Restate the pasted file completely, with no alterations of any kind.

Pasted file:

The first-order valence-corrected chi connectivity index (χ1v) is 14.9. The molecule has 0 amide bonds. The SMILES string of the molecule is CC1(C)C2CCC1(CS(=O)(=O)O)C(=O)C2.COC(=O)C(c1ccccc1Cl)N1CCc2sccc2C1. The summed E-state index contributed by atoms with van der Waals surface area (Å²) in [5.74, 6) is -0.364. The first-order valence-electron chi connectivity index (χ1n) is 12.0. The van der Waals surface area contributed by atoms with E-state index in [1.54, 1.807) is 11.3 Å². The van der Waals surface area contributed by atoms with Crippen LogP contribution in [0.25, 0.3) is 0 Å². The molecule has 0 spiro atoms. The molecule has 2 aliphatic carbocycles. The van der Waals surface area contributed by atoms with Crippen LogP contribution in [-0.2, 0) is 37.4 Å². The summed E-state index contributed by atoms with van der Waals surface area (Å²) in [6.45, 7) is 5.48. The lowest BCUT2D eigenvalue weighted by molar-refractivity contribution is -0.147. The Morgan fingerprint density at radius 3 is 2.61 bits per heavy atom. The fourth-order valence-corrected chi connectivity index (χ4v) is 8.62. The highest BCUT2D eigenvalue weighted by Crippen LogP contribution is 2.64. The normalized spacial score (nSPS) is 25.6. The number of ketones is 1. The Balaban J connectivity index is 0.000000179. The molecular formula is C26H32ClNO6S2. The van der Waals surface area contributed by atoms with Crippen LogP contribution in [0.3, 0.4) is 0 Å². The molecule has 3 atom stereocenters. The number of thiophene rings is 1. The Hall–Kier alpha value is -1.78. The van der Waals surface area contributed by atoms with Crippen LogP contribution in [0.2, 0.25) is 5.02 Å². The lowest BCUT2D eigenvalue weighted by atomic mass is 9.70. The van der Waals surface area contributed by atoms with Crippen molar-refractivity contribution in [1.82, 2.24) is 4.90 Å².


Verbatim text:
The first-order valence-corrected chi connectivity index (χ1v) is 14.9. The molecule has 0 amide bonds. The SMILES string of the molecule is CC1(C)C2CCC1(CS(=O)(=O)O)C(=O)C2.COC(=O)C(c1ccccc1Cl)N1CCc2sccc2C1. The summed E-state index contributed by atoms with van der Waals surface area (Å²) in [5.74, 6) is -0.364. The first-order valence-electron chi connectivity index (χ1n) is 12.0. The van der Waals surface area contributed by atoms with E-state index in [1.54, 1.807) is 11.3 Å². The van der Waals surface area contributed by atoms with Crippen LogP contribution in [0.25, 0.3) is 0 Å². The molecule has 0 spiro atoms. The molecule has 2 aliphatic carbocycles. The van der Waals surface area contributed by atoms with Crippen LogP contribution in [-0.2, 0) is 37.4 Å². The summed E-state index contributed by atoms with van der Waals surface area (Å²) in [6.45, 7) is 5.48. The lowest BCUT2D eigenvalue weighted by molar-refractivity contribution is -0.147. The Morgan fingerprint density at radius 3 is 2.61 bits per heavy atom. The fourth-order valence-corrected chi connectivity index (χ4v) is 8.62. The highest BCUT2D eigenvalue weighted by Crippen LogP contribution is 2.64. The normalized spacial score (nSPS) is 25.6. The number of ketones is 1. The Balaban J connectivity index is 0.000000179. The molecular formula is C26H32ClNO6S2. The van der Waals surface area contributed by atoms with Crippen LogP contribution in [0.3, 0.4) is 0 Å². The molecule has 3 atom stereocenters. The number of thiophene rings is 1. The Hall–Kier alpha value is -1.78. The van der Waals surface area contributed by atoms with Crippen LogP contribution in [0.2, 0.25) is 5.02 Å². The lowest BCUT2D eigenvalue weighted by atomic mass is 9.70. The van der Waals surface area contributed by atoms with Crippen molar-refractivity contribution in [1.82, 2.24) is 4.90 Å².